Boutilier v. Immigration and Naturalization Service

Decided on May 22, 1967; 387 US 118

Supreme Court rules that resident homosexuals have "psychopathic"
personalities and can be barred from US citizenship


A. Issues Discussed: Governmental Authority (Immigration), civil rights, deportation, 1st and 5th Amendments

B. Legal Questions Presented:

1. Does the provision of the Immigration and Nationality Act that makes aliens "afflicted with psychopathic personality" inadmissible to the United States include homosexuals?

2. If so, is the provision constitutional?


A. Background:

Petitioner Boutilier, a Canadian citizen, was admitted to the United States in 1955. In 1963 he applied for US citizenship, and submitted to the Naturalization Examiner an affidavit in which he admitted that he had been arrested in New York in 1959, on a charge of sodomy, which was reduced to simple assault and later dismissed.

In 1964, petitioner, at the request of the Government, submitted another affidavit which revealed the full history of his sexual relations, including homosexual behavior.  Since 1959 petitioner had shared an apartment with a man whom he shared homosexual relations with.

The 1964 affidavit was submitted to the Public Health Service for its opinion as to whether petitioner was excludable at the time of his entry into the US, under Section 212(a)(4) of the Immigration and Nationality Act of 1952, which excludes those who are "afflicted with [a] psychopathic personality." The Public Health Service stated that in the opinion of the subscribing physicians, petitioner "was afflicted with a class A condition, namely, psychopathic personality, sexual deviate" at the time of his US admission.

Deportation proceedings were then instituted.  The Special Inquiry Officer held that the term "psychopathic personality," as used by Congress in Section 212(a)(4), was a "term of art" intended to exclude homosexuals from entry into the United States. The officer further found that the term was not void for vagueness and therefore did not violate the Fifth Amendment's Due Process Clause. Petitioner's appeal from the finding of the Special Inquiry Officer was dismissed by the Board of Immigration Appeals, as was his petition for review in the Court of Appeals.  Petitioner then sought review in the US Supreme Court, and the high court granted certiorari.

B. Counsel of Record:
Opposing Side
Blanch Freedman argued the cause for petitioner. With her on the briefs was Robert Brown.
Nathan Lewin argued the cause for respondent. On the brief were Solicitor General Marshall, Assistant Attorney General Vinson, and Philip R. Monahan.
C. The Arguments:
Opposing Side
Unavailable Unavailable
Opposing Side
David Carliner, Nanette Dembitz, and Alan H. Levine filed a brief for the American Civil Liberties Union as amicus curiae, urging reversal.

A brief of amicus curiae, urging reversal was filed by the Homosexual Law Reform Society of America.
No amici curiae briefs were filed on behalf of Respondent.



The legislative history of the Act indicates beyond a shadow of a doubt that the Congress intended the phrase "psychopathic personality" to include homosexuals such as petitioner.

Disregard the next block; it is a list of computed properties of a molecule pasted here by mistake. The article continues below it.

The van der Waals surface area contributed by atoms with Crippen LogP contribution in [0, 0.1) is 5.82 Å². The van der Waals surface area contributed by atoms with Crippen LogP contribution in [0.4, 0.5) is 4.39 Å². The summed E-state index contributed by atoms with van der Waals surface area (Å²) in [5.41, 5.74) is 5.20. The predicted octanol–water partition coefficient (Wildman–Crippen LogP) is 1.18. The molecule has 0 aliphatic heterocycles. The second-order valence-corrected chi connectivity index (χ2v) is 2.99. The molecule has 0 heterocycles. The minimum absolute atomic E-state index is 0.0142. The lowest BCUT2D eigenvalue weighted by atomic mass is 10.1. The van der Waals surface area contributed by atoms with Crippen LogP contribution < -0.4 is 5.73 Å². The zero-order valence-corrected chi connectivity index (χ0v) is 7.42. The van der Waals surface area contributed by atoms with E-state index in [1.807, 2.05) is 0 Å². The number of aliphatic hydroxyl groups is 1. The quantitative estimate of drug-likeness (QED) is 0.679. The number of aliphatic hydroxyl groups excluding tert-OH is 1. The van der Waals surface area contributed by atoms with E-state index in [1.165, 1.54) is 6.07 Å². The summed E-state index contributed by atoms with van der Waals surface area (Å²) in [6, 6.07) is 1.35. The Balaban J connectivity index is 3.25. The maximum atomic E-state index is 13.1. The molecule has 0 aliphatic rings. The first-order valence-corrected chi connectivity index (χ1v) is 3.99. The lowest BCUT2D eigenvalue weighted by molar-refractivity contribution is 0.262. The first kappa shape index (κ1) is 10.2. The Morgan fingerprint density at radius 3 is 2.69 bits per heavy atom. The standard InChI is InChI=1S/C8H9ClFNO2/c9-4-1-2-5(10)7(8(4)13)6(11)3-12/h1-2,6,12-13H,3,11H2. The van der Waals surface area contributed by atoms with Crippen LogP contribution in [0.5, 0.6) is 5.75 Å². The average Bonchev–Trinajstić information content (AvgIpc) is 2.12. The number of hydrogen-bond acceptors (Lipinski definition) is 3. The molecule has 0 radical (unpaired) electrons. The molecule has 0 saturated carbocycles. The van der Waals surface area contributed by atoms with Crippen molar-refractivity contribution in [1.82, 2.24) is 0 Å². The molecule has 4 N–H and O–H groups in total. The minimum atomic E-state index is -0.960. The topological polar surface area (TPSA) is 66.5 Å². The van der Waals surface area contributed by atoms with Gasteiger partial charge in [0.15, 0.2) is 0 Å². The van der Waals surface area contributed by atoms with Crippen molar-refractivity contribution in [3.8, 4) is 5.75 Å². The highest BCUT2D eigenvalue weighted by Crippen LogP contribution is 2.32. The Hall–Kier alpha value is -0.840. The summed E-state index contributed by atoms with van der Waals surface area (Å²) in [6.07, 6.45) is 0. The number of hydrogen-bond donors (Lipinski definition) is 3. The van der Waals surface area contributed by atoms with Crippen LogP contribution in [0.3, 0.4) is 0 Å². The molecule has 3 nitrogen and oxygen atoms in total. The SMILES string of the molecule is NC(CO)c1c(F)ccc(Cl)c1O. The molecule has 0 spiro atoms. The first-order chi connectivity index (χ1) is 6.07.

Petitioner stresses that only persons afflicted with psychopathic personality are excludable. This, he says, is "a condition, physical or psychiatric, which may be manifested in different ways, including sexual behavior." Petitioner's contention must fall by his own admissions. For over six years prior to his entry petitioner admittedly followed a continued course of homosexual conduct. The Public Health Service doctors found and certified that at the time of his entry petitioner 'was afflicted with a class A condition, namely, psychopathic personality, sexual deviate...' The Government clearly established that petitioner was a homosexual at entry. Having substantial support in the record, we do not now disturb that finding, especially since petitioner admitted being a homosexual at the time of his entry. The existence of this condition over a continuous and uninterrupted period prior to and at the time of petitioner's entry clearly supports the ultimate finding upon which the order of deportation was based...

The petitioner is not being deported for conduct engaged in after his entry into the United States, but rather for characteristics he possessed at the time of his entry. Here, when petitioner first presented himself at our border for entrance, he was already afflicted with homosexuality...

Petitioner says, even so, the section as construed is constitutionally defective because it did not adequately warn him that his sexual affliction at the time of entry could lead to his deportation... The constitutional requirement of fair warning has no applicability to standards such as are laid down in Section 212(a)(4) for admission of aliens to the United States. It has long been held that the Congress has plenary power to make rules for the admission of aliens and to exclude those who possess those characteristics which Congress has forbidden. Here Congress commanded that homosexuals not be allowed to enter. The petitioner was found to have that characteristic and was ordered deported. The basis of the deportation order was his affliction for a long period of time prior to entry, i.e., six and one-half years before his entry... Affirmed."

Justice Vote: 3 Pro vs. 6 Con

  • Clark, T.  Con (Wrote majority opinion)
  • Stewart, P. Con (Joined majority opinion)
  • Black, H. Con (Joined majority opinion)
  • Warren, E. Con (Joined majority opinion)
  • Harlan, J. Con (Joined majority opinion)
  • White, B. Con (Joined majority opinion)
  • Brennan, W. Pro (Wrote dissenting opinion)
  • Douglas, W. Pro (Wrote dissenting opinion)
  • Fortas, A. Pro (Joined Douglas' dissenting opinion)

The ACLU filed as amicus urging reversal; the US Supreme Court affirmed the lower courts' ruling in a 6-3 vote, giving the ACLU an apparent loss.